Beethoven – piano sonata no 7, in D major, opus 10, no 3‏

by richibi

Euterpe - Apollo and the Muses - Helene Knoop 1979 - Norwegian Figurative painter - Tutt'Art@

EuterpeApollo and the Muses (2008 – 9)

Helene Knoop


if the piano sonata no 4 of Beethoven,
in E flat, opus 7, was academic, an
exercise, a display of technical
dexterity and some, admittedly,
even mighty, compositional verve,
it lacked, in my estimation, a centre,
a convincing motivating factor, a muse,
though ever ardent, ever entertaining,
it is ultimately arid, I think, trite, I’m
not, one is not, keen on returning to it

but in the piano sonata no 7, in D major,
opus 10, no 3
, Beethoven hits, I submit,
his stride, this sonata is enchanting

note the similarities of structure
between the two, the order of the
movements with identical, essentially,
tempo patterns, notably the middle
slow movement, in the first a largo,
con gran expressione,
slow with
great expression, in the latter, a
largo e mesta, slow with sadness,
where Beethoven plumbs, evidently,
the limits of pacing, the time lapse
between two notes, the capacity for
silence of this new instrument, the
pianoforte, of which he’ll look into
also, and even vigorously, its
capacity for volume, the crashing
introduction to his celebrated 8th,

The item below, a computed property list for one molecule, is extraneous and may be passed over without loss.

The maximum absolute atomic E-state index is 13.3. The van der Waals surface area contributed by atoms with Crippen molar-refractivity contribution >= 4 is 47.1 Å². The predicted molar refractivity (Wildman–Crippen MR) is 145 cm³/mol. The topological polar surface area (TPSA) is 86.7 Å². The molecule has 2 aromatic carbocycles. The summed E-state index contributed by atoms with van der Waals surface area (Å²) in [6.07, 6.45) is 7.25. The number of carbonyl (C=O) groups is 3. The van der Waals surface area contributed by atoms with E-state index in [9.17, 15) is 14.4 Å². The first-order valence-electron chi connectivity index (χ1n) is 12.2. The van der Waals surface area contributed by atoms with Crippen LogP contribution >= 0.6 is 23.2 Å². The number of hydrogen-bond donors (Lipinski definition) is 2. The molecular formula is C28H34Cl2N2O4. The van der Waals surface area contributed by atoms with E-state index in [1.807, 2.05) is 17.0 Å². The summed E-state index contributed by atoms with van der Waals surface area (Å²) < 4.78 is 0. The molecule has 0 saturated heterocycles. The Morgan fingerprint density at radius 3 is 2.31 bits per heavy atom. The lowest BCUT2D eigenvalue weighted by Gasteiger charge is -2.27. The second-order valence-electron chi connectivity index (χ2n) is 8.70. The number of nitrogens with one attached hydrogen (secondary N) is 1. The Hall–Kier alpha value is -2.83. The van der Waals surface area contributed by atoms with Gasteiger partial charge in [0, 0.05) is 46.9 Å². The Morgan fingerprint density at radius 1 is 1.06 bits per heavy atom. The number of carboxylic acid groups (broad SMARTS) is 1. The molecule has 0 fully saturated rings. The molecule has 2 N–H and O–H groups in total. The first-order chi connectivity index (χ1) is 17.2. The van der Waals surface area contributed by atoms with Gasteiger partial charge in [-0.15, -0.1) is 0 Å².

for instance, to establish the
instrument’s new perimeters

you’ll note you can listen to the later
largo, the opus 10, no 3, forever, you
can get lost in its aural world, I can’t
think of anywhere else right now a
more profound largo

the other movements are dazzling
in their thrilling prestidigitation, all
organically sound, and, crucially,
motivationally centred, I think, this
is indeed music, magisterial music,
Beethoven’s not just kidding
anymore, he’s hitched onto his
proper inspirational deity, his own
private Euterpe, music’s muse, and
we’re in for something, from here
on, of a ride

note the cool riff closing off the last
movement, Beethoven in the guise
of Gene Kelly stepping in for a
breezy good-bye, prefiguring, of
course, XXth-Century music, and
the serendipitous extrapolations
of jazz


psst: incidentally, the headings, largo,
con gran expressione, largo e
are entirely Romantic
musical notions, notations,
Classical composers would’ve
been too sedate, formal, courtly,
for such flagrant sentiment